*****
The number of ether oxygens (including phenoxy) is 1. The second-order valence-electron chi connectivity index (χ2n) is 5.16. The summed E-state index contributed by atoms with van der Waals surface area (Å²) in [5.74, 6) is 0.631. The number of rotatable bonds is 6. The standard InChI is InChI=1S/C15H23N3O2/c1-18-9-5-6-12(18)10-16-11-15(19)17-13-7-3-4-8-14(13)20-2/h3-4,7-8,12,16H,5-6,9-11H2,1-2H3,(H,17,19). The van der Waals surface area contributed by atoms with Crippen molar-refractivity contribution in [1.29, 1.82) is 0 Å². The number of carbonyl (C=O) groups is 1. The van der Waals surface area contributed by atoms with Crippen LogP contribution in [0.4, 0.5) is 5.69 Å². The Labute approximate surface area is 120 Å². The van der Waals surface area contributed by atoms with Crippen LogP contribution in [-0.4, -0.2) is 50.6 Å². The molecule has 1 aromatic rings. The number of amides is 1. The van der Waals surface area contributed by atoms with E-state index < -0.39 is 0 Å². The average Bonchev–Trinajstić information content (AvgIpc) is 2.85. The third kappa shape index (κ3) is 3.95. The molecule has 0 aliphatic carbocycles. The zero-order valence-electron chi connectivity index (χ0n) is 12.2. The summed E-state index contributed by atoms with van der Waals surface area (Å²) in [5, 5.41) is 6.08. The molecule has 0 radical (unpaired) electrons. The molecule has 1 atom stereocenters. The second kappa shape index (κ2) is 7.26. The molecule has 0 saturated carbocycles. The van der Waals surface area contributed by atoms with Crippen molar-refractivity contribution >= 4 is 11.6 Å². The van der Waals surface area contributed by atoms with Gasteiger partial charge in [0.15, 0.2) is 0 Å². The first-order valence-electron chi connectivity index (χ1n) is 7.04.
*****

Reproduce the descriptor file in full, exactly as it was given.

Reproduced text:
The number of ether oxygens (including phenoxy) is 1. The second-order valence-electron chi connectivity index (χ2n) is 5.16. The summed E-state index contributed by atoms with van der Waals surface area (Å²) in [5.74, 6) is 0.631. The number of rotatable bonds is 6. The standard InChI is InChI=1S/C15H23N3O2/c1-18-9-5-6-12(18)10-16-11-15(19)17-13-7-3-4-8-14(13)20-2/h3-4,7-8,12,16H,5-6,9-11H2,1-2H3,(H,17,19). The van der Waals surface area contributed by atoms with Crippen molar-refractivity contribution in [1.29, 1.82) is 0 Å². The number of carbonyl (C=O) groups is 1. The van der Waals surface area contributed by atoms with Crippen LogP contribution in [0.4, 0.5) is 5.69 Å². The Labute approximate surface area is 120 Å². The van der Waals surface area contributed by atoms with Crippen LogP contribution in [-0.4, -0.2) is 50.6 Å². The molecule has 1 aromatic rings. The number of amides is 1. The van der Waals surface area contributed by atoms with E-state index < -0.39 is 0 Å². The average Bonchev–Trinajstić information content (AvgIpc) is 2.85. The third kappa shape index (κ3) is 3.95. The molecule has 0 aliphatic carbocycles. The zero-order valence-electron chi connectivity index (χ0n) is 12.2. The summed E-state index contributed by atoms with van der Waals surface area (Å²) in [5, 5.41) is 6.08. The molecule has 0 radical (unpaired) electrons. The molecule has 1 atom stereocenters. The second kappa shape index (κ2) is 7.26. The molecule has 0 saturated carbocycles. The van der Waals surface area contributed by atoms with Crippen molar-refractivity contribution >= 4 is 11.6 Å². The van der Waals surface area contributed by atoms with Gasteiger partial charge in [0.15, 0.2) is 0 Å². The first-order valence-electron chi connectivity index (χ1n) is 7.04.